CCO Insights

Rumor: ZTE Nearing Big Settlement for Compliance Failures

ZTE Corp, a Chinese telecom company with annual revenue exceeding $15 billion, is rumored to be finalizing a guilty plea to pay hundreds of millions to the United States in conjunction with allegations of illegal sales to Iran.  Reuters first reported the pending plea today here.  Reuters’ source, who declined to speak on the record, suggested ZTE may be working with the Departments of Justice, Commerce, and Treasury. 

This isn’t the first bump in the road for the Chinese telecom giant.  Last year, ZTE was placed on a list of companies that cannot receive American exports without a license after the U.S. alleged that the company had schemed to avoid Iran sanctions.  ZTE sells direct-to-consumer products to big American players like AT&T, T-Mobile, and Sprint and has received a series of temporary licenses that have allowed American companies to continue business relationships with ZTE while it cooperates with U.S. enforcement agencies.  Such cooperation was confirmed by ZTE’s February corporate filing. 

We all know that negotiations with U.S. agencies are not exactly balanced – but this seems especially tricky.  Important to consider – In this situation, ZTE has been cooperating with the U.S. while the same agencies were deciding whether to issue the temporary licenses that were necessary for ZTE to maintain its American business channels.  That’s a tough negotiating position to say the least.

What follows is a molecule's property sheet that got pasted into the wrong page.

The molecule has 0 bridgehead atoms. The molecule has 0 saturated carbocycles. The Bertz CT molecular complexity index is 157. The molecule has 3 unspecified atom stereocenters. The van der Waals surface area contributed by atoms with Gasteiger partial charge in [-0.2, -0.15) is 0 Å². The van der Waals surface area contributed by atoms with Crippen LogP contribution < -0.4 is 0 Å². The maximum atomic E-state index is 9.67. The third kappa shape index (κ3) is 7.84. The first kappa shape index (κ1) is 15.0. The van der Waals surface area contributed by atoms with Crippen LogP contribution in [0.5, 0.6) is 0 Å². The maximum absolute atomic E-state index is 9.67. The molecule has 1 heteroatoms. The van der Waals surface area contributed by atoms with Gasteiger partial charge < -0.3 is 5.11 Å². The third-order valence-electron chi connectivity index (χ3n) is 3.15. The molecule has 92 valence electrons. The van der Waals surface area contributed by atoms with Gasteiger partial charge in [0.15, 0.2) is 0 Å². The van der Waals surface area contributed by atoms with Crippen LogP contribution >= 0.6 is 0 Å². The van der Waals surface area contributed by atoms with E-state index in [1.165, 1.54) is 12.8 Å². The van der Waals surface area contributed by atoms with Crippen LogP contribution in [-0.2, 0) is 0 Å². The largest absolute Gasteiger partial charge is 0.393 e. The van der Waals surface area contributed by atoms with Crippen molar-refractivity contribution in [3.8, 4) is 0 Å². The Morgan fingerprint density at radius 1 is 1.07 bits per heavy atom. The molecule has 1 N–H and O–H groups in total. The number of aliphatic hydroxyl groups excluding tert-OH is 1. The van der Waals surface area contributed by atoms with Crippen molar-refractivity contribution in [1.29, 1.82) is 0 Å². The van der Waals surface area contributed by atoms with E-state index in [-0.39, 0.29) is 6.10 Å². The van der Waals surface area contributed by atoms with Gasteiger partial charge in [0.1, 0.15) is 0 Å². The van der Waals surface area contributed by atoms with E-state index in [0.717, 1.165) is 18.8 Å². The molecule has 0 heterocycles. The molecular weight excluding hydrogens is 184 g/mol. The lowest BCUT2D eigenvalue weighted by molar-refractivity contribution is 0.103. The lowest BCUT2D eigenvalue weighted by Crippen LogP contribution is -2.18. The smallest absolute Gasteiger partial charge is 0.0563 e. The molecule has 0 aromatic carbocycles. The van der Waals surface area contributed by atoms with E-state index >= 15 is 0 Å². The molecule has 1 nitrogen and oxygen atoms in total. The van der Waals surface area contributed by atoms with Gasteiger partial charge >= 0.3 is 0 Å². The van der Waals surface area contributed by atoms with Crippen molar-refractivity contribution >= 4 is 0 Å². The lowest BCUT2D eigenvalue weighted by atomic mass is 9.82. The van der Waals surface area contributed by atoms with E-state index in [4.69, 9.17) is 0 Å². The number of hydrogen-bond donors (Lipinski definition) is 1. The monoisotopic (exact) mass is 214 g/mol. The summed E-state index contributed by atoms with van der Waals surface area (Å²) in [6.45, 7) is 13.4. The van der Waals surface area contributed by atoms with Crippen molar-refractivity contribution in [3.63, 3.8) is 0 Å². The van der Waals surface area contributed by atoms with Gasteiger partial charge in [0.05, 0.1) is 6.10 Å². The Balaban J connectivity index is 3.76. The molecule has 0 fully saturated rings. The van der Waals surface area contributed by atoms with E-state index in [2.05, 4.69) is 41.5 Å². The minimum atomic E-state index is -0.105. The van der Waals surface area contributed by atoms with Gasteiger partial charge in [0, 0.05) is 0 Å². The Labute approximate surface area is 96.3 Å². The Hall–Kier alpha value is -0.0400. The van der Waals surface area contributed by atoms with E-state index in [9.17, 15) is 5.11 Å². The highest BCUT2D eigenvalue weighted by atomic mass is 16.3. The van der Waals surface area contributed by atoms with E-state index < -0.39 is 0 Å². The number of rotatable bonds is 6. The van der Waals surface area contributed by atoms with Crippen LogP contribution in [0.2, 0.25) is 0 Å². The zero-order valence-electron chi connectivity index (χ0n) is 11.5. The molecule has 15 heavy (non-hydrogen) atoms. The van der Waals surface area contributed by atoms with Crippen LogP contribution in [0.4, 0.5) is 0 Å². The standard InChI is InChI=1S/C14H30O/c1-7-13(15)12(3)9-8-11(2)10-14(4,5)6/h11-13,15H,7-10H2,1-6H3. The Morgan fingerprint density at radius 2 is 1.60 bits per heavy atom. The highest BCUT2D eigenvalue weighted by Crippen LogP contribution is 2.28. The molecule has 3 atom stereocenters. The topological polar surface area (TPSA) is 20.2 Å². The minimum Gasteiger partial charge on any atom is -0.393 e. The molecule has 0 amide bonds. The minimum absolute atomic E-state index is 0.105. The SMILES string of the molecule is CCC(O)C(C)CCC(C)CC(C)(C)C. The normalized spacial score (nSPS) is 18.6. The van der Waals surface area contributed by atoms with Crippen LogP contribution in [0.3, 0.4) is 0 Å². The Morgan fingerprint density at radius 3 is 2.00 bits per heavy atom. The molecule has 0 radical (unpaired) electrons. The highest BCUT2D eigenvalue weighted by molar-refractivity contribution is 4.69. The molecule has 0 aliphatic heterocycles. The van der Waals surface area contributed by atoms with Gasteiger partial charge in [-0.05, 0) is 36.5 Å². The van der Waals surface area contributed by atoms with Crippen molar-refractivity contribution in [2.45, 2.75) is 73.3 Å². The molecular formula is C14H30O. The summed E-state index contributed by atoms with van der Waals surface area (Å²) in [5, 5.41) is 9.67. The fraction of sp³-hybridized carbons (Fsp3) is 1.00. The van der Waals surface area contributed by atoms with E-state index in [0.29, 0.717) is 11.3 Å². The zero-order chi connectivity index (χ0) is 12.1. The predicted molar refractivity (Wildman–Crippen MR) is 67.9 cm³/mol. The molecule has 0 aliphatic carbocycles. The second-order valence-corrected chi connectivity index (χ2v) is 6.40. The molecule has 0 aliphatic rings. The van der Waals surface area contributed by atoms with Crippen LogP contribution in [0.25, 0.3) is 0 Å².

ZTE has already undertaken mitigation efforts including removal of the executives who were allegedly involved.  More importantly perhaps, ZTE has appointed an American Chief Export Compliance Officer.  An experienced attorney in export control and sanctions, Matt Bell joined the company in October 2016.  He has a history of working with and developing best in class compliance programs.

These efforts by ZTE will likely ease the reputational issues that typically come along with a guilty plea of this magnitude.  While not guaranteed, it would be a good guess that ZTE will be required to have a monitor, so replacing the bad actors and demonstrating executive-level commitment is a good start. 

ZTE has not commented on the matter.

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